expected, after all, in a reworked Ph.D. dissertation (Harris 1990),
but uses it in a completely non-intrusive and very illuminating way.

It is clear that the survey of the literature has been not only broad
but also deep, since over and over again H traces the basic ideas that
gained currency in later theory back to their roots in the G/I dispute,
citing underground papers both with their date of composition and circ-
ulation *and* with their date of eventual publication, if any. What
emerges is a refreshing deconstruction of the revisionist history of
modern syntax that has entered into linguistic mythology and folklore,
canonized by Newmeyer's accounts (Newmeyer 1980, 1986).

The book comes with two glowing encomiums on the dust cover that are
both worth quoting in full. The first is a generous endorsement from
Newmeyer himself:

 "I enjoyed 'The Linguistics Wars' immensely. Randy Harris writes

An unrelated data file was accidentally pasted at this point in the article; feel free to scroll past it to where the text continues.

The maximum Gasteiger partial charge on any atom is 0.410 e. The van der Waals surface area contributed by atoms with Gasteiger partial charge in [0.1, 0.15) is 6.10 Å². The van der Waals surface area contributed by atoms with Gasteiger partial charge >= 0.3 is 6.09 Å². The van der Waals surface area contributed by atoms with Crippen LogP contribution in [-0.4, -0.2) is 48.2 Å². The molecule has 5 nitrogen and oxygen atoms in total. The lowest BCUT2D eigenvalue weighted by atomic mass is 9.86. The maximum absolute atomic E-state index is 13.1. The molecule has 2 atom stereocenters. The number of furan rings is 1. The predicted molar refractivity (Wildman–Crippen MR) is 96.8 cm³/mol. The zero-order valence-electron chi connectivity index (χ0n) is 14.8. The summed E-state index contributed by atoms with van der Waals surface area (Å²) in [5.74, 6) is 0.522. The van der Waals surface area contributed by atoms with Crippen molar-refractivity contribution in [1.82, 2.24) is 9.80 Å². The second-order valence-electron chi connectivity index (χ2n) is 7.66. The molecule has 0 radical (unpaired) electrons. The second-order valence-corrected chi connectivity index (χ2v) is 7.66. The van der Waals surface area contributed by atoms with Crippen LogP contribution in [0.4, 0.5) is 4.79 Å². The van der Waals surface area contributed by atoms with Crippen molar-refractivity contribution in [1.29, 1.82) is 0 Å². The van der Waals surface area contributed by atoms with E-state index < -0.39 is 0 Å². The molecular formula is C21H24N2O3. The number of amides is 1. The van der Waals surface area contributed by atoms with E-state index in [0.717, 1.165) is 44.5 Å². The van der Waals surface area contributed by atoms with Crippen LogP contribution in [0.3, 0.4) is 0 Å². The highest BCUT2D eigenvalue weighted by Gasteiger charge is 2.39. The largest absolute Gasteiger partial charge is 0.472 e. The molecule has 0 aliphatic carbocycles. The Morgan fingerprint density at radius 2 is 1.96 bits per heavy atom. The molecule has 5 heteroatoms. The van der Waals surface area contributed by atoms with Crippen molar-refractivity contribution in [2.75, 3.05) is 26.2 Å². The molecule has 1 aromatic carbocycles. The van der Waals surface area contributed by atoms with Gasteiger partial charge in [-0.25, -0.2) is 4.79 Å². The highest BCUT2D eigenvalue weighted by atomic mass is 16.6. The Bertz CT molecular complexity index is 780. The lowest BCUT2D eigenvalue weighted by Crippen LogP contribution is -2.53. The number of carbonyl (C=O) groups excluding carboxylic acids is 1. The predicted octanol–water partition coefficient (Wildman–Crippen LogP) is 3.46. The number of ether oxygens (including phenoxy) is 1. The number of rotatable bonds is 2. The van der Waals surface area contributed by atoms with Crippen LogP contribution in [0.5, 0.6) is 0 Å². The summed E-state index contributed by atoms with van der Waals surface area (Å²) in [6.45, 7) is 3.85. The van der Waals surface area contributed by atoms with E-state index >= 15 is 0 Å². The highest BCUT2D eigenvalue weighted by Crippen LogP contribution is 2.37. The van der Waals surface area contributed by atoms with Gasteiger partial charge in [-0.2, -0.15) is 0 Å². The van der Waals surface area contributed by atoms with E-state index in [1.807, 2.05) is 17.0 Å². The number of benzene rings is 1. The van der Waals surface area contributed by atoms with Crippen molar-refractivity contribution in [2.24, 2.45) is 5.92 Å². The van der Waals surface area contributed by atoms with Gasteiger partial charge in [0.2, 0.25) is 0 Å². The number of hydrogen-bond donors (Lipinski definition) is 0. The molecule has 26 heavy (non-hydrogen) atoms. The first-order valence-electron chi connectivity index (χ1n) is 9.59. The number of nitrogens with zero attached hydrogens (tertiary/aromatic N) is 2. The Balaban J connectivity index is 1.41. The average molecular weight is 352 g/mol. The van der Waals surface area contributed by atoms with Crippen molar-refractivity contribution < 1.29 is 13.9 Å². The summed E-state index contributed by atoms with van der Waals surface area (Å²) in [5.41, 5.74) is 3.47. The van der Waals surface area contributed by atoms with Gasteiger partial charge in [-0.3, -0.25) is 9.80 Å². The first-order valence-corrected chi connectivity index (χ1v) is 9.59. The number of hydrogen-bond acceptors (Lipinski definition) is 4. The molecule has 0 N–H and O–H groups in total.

with erudition and wit and always succeeds in presenting a balanced
 view of the controversies that have raged in the history of genera-
 tive grammar. He made me reconsider a number of positions that I
 have argued for in my own work; typically, even where I remained in
 disagreement with him, he made me appreciate a complexity to the
 issues that I had overlooked."

The second is by Paul Postal, a major combatant in the dispute and a
major character in the book:

 "Through his deep and extensive research, Randy Allen Harris has
 managed to throw new light on the schism in generative linguistics
 which indelibly colored the period from the late sixties to the
 late seventies. His insightful account of this period and the
 major figures involved reveals many new aspects of the disagree-
 ments and disputes at issue and the features of fact, theory and
 personality which underlay them. Future study of this period in
 linguistics will surely be shaped by this excellent work, which
 captures very closely the feel of what went on. I am inclined to
 say that the level of scholarship which the author manifests on
 nearly every page in many ways puts to shame that of much of the